The Streets, ‘The Hardest Way to Make an Easy Living’ (Vice)
If you don’t think pop stardom is a total drag, well then, you must not be very famous. Just ask Britney or Lindsay, Michael or Madonna. Now even Mike Skinner has lent his ‘umble mumble to this all-star chorus of lamentation. With The Hardest Way to Make an Easy Living, the 26-year-old British MC/producer, better known as the Streets, flirts with the perilous self-indulgence of celebrity autobiography. But with his knack for extracting humor from the mundane, Skinner’s the perfect poet for this snooze of a topic: Tedium is his medium. His perspective on the annoyances that beset the hapless and famous hardly differs from his insight into “a day in the life of a geezer,” which he surveyed on his 2002 debut, Original Pirate Material. Geezer’s famous now. In Britain, anyway.
Rather than get Jenny-from-the-block on us, though, Skinner focuses on the specifics of his day-to-day routine. The businessman on the title track just happens to be a musician; he accounts for cash outlays with the exasperation of any harried entrepreneur. Meanwhile, he’s accompanied by a melancholy whistle (as in “while you work”) and a claustrophobic keyboard that essentially recasts the Animals’ “House of the Rising Sun” as a labor-camp trudge. On the flashy shopping spree “Memento Mori,” a horn-spiked jaunt in which the title adage rhymes with “It’s Latin and it says we must all die,” Skinner analyzes his own materialism with the self-consciousness of Kanye West and twice the punch lines. Blocks may remain unrocked by Skinner’s beats, which hearken back to the days before two-step garage music exploded into grime. Yet they bump from just enough odd angles to highlight the tunefulness of his spoken cadence — another reminder of how hip-hop has expanded, not destroyed, our sense of melody.
But on to the sex and violence we Us Weekly readers demand of our photogenic betters! After a disjointed rant about camera phones, “When You Wasn’t Famous” gets down to its point: It’s so easy for a star to get laid that it can be frustrating when an equally famous woman makes him put in some actual effort. Skinner also doles out romantic advice on the pickup how-to “War of the Sexes” (when all else fails, apparently, blurting “Did you know cigarette lighters were invented before matches?” will hold a lady’s attention) and the heartfelt “All Goes Out the Window” (“If you never tell a lie to her / You don’t have to remember it”). And as a keyboard simulates rock guitar on “The Fine Art of Hotel Expressionism,” Skinner outlines room-trashing protocol with pedantic certitude: “Throwing the TV out the window, mate, is nothing clear of weak cliché.”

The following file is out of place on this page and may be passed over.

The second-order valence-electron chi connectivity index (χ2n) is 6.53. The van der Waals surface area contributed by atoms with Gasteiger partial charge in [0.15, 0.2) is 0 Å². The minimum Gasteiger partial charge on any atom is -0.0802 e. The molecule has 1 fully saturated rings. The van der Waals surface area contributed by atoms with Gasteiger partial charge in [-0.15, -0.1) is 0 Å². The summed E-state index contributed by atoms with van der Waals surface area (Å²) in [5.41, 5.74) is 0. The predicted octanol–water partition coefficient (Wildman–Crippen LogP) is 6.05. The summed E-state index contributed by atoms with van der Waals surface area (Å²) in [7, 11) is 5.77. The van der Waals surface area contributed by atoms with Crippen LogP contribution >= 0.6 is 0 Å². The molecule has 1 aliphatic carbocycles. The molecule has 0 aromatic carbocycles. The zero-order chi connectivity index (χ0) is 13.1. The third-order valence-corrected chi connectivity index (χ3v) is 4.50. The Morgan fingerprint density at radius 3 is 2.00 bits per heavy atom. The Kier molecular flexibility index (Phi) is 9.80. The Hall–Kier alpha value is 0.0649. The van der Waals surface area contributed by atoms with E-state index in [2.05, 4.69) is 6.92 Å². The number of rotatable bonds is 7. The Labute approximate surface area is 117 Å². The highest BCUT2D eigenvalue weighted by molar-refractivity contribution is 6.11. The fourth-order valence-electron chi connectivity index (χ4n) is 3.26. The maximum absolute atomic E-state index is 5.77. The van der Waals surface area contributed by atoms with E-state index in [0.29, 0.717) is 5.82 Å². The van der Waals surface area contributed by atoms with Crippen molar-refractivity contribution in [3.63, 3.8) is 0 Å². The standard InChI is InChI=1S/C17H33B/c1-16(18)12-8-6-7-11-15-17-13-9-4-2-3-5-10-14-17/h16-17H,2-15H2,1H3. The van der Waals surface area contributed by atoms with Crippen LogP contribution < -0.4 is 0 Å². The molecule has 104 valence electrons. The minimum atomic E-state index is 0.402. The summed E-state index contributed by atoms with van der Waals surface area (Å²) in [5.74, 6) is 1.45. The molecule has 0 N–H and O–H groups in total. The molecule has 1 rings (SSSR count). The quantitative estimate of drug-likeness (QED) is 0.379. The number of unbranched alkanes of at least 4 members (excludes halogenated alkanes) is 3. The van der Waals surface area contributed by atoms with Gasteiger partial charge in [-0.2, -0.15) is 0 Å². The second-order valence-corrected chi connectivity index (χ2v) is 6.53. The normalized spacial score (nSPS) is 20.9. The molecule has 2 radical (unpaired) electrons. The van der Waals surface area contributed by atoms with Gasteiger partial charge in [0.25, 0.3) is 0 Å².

This playful attitude makes Skinner seem like he’s taking the piss even when that might not be his intention. On “Never Go to Church,” he tries to recall his late father’s life, only to conclude, “You left me behind to remind me of you.” Maybe he isn’t out to write a more human-scale alternative to Bono’s Grammy-winning dad eulogy, “Sometimes You Can’t Make It on Your Own.” And perhaps the Streets’ 2004 disc, A Grand Don’t Come for Free, didn’t deliberately set out to deflate the myth of the great ’70s rock concept album — even if Skinner’s sprawling narrative contrasted sharply with celebrated psychodramas like Quadrophenia or Ziggy Stardust or The Wall. On Grand, Skinner didn’t invite alienated kids to identify with the grandiose trauma of some gloomy superstar; he just followed a schlub named Mike who loses a wad of cash, squabbles with his girl, battles poor cell-phone reception, and learns a homely lesson about life. Voluntarily or not, Skinner levels pretensions each time his tongue scuffs a consonant, and on The Hardest Way he can’t help but let slip the real reason pop stardom’s a total drag: You’ve got the same petty problems as you did before you were famous. It’s just that more people are watching you fail to solve them.